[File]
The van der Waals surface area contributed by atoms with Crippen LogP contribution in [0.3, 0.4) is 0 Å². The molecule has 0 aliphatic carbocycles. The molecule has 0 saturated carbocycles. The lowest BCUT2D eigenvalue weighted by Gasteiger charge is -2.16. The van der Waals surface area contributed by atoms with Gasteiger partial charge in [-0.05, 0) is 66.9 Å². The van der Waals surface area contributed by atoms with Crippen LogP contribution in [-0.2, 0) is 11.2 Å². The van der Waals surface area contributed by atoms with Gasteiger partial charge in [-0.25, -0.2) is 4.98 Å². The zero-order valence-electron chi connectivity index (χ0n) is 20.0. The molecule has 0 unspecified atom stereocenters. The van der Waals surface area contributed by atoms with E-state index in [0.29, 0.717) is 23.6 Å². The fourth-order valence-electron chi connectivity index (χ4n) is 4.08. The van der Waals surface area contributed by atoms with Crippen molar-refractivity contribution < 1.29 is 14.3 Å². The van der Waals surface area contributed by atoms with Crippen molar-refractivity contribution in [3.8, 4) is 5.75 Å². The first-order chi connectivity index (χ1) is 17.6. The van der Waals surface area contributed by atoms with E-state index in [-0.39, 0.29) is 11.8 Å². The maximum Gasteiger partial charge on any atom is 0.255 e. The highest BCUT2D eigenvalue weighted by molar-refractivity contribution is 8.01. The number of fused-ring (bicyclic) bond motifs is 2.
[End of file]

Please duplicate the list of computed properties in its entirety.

The van der Waals surface area contributed by atoms with Crippen LogP contribution in [0.3, 0.4) is 0 Å². The molecule has 0 aliphatic carbocycles. The molecule has 0 saturated carbocycles. The lowest BCUT2D eigenvalue weighted by Gasteiger charge is -2.16. The van der Waals surface area contributed by atoms with Gasteiger partial charge in [-0.05, 0) is 66.9 Å². The van der Waals surface area contributed by atoms with Crippen LogP contribution in [-0.2, 0) is 11.2 Å². The van der Waals surface area contributed by atoms with Gasteiger partial charge in [-0.25, -0.2) is 4.98 Å². The zero-order valence-electron chi connectivity index (χ0n) is 20.0. The molecule has 0 unspecified atom stereocenters. The van der Waals surface area contributed by atoms with E-state index in [0.29, 0.717) is 23.6 Å². The fourth-order valence-electron chi connectivity index (χ4n) is 4.08. The van der Waals surface area contributed by atoms with Crippen molar-refractivity contribution < 1.29 is 14.3 Å². The van der Waals surface area contributed by atoms with Crippen molar-refractivity contribution in [3.8, 4) is 5.75 Å². The first-order chi connectivity index (χ1) is 17.6. The van der Waals surface area contributed by atoms with E-state index in [-0.39, 0.29) is 11.8 Å². The maximum Gasteiger partial charge on any atom is 0.255 e. The highest BCUT2D eigenvalue weighted by molar-refractivity contribution is 8.01. The number of fused-ring (bicyclic) bond motifs is 2.